The Supreme Court vacated the judgment of the Federal Circuit, holding that a plaintiff is not required to show that trademark infringement was willful in order to receive an award of defendant’s profits.[5]  Delivering the opinion of the Court, Justice Gorsuch found that a plain reading of the Lanham Act does not require willfulness.  While the Act expressly requires willfulness for a profits award in trademark dilution suits, it has no such language in the same provision relating to trademark infringement suits.[6]  Gorsuch noted that this absence is even more telling when looking to the broader text of the Act, which “speaks often and expressly about mental states,” including by requiring treble profits or damages and permitting an award of attorney’s fees when a defendant engages in certain acts intentionally and with specified knowledge, increasing the cap on statutory damages and allowing courts to order that infringing items be destroyed for certain willful violations and enforcing only injunctive remedies against certain innocent infringers.[7]  The Court observed that Congress could have inserted the same sort of language here as it had throughout the Act (including in other portions of the very provision at issue) in detailing the applicable mens rea standards, had there been an intent to impose a particular mens rea requirement on an award of profits for trademark infringement suits.[8]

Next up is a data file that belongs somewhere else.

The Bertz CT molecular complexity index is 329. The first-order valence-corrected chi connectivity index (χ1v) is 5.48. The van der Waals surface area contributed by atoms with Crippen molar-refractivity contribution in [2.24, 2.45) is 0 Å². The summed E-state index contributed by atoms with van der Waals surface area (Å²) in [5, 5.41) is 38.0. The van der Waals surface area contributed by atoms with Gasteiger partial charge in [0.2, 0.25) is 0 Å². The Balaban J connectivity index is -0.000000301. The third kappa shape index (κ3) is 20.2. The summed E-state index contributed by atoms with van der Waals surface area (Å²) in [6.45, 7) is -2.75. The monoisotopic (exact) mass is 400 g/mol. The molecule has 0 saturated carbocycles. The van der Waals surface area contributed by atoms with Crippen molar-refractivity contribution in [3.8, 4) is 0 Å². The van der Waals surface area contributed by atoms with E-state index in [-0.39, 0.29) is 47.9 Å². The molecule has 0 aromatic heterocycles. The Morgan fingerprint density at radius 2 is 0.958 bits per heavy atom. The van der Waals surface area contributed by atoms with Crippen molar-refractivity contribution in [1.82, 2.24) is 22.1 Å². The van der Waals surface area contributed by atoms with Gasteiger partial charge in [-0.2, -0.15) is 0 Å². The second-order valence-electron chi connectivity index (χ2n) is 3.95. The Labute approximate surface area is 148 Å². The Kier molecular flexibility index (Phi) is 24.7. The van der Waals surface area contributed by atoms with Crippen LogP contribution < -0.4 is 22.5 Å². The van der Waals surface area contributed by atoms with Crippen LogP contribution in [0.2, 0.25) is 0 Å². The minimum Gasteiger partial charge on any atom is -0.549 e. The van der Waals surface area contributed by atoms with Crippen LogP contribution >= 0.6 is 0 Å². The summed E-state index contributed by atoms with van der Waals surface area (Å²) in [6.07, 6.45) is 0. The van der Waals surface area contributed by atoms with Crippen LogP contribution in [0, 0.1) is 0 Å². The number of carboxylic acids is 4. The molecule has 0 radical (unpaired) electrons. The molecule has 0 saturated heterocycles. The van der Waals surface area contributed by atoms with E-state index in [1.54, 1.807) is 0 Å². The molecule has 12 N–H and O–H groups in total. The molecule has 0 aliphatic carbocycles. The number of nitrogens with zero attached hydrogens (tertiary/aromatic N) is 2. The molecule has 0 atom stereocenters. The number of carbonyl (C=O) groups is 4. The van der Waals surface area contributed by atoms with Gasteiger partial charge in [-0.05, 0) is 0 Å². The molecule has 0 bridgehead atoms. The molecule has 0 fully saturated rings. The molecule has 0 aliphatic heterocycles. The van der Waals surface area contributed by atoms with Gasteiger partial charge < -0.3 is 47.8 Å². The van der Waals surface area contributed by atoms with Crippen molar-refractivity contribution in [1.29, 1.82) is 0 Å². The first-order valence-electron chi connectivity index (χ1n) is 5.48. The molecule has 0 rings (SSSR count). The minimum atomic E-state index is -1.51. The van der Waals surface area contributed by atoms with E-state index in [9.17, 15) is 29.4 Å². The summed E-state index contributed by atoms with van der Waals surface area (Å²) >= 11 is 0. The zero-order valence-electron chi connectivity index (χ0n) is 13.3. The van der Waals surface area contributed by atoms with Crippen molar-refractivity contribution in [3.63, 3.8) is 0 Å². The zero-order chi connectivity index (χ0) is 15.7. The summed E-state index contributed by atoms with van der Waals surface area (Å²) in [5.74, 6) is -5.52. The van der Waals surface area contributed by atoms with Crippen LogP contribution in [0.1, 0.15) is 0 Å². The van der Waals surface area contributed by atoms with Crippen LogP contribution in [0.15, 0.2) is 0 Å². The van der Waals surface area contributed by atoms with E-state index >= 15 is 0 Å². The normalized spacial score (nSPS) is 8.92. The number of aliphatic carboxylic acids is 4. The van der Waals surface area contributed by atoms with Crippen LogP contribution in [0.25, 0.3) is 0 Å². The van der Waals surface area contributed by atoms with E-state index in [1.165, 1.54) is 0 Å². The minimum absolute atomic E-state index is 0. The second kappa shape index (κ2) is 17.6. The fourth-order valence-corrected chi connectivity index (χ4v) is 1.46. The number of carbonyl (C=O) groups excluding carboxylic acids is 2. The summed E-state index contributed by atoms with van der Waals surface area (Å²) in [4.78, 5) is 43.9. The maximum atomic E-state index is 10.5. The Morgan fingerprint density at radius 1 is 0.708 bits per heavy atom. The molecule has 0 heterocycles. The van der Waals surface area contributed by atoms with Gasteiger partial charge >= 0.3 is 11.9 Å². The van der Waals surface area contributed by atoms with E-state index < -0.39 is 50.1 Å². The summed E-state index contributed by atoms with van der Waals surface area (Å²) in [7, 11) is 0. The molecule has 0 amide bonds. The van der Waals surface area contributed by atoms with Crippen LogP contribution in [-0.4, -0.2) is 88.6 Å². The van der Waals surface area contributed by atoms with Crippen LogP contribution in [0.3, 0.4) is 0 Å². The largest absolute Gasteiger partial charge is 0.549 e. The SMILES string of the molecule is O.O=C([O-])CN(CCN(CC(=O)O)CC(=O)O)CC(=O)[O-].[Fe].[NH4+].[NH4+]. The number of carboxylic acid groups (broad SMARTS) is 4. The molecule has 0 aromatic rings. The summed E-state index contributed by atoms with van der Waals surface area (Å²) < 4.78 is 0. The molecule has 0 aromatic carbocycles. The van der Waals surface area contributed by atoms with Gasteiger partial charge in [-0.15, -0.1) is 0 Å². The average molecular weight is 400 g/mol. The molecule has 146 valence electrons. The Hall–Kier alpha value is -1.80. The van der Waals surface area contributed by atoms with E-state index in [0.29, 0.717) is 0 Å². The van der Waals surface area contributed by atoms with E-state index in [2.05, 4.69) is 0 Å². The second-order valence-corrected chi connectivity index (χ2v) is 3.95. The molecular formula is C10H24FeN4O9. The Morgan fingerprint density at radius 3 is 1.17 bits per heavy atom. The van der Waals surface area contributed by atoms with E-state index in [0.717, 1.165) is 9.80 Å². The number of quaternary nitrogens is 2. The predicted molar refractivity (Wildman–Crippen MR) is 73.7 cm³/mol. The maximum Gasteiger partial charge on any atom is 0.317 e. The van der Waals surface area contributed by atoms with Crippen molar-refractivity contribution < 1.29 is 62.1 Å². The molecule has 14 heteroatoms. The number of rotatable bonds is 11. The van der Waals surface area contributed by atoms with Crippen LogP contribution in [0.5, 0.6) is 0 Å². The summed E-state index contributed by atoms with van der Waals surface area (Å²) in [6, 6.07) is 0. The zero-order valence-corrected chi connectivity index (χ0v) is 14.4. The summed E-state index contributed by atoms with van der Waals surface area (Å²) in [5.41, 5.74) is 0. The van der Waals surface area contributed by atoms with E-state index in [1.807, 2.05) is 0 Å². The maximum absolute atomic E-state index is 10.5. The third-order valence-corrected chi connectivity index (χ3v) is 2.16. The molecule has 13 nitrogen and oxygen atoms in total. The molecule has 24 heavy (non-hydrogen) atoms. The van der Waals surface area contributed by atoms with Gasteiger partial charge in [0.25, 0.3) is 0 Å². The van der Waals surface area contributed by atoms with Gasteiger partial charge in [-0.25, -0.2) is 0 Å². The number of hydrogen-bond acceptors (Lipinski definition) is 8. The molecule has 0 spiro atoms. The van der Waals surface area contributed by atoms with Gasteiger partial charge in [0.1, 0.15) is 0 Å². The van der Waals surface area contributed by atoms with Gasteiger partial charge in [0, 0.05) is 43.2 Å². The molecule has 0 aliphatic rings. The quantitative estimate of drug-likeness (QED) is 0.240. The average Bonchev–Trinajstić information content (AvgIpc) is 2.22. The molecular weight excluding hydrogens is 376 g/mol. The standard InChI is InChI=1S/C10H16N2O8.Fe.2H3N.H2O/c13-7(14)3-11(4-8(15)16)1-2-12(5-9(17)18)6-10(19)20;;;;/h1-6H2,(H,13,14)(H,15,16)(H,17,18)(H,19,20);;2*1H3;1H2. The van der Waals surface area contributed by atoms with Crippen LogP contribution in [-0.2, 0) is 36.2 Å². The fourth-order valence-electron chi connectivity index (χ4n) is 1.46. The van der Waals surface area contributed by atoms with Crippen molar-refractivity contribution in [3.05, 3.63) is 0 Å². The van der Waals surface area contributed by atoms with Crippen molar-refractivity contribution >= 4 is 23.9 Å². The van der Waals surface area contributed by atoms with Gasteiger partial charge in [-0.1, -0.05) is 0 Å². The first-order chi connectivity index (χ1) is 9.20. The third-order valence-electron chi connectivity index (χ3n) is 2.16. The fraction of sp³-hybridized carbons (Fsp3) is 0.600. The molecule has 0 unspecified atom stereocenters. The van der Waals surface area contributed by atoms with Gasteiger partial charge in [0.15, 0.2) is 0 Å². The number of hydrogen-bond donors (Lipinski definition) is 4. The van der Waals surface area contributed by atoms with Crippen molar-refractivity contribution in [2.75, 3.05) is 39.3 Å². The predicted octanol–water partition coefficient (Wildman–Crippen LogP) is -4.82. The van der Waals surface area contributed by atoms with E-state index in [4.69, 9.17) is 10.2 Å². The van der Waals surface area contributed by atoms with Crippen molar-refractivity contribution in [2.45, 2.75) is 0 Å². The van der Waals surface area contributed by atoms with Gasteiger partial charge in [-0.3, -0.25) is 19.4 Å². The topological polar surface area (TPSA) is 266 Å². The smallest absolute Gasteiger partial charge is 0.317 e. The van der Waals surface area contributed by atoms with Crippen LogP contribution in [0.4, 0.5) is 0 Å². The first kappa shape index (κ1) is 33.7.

The Court was not persuaded by Fossil’s pointing to language in the Act that subjects an award of profits to the principles of equity.  Fossil argued that such a requirement was so universally applied in equity courts over the course of history that it has become a principle of equity. [9]  In addition to noting that the case law is not uniform, the Court expressed skepticism that Congress intended to obliquely impose a willfulness requirement in one provision through principles of equity (which typically comprise broad, transsubstantive principles rather than focused, prescriptive rules), while expressly setting forth mens rea requirements in other provisions.[10]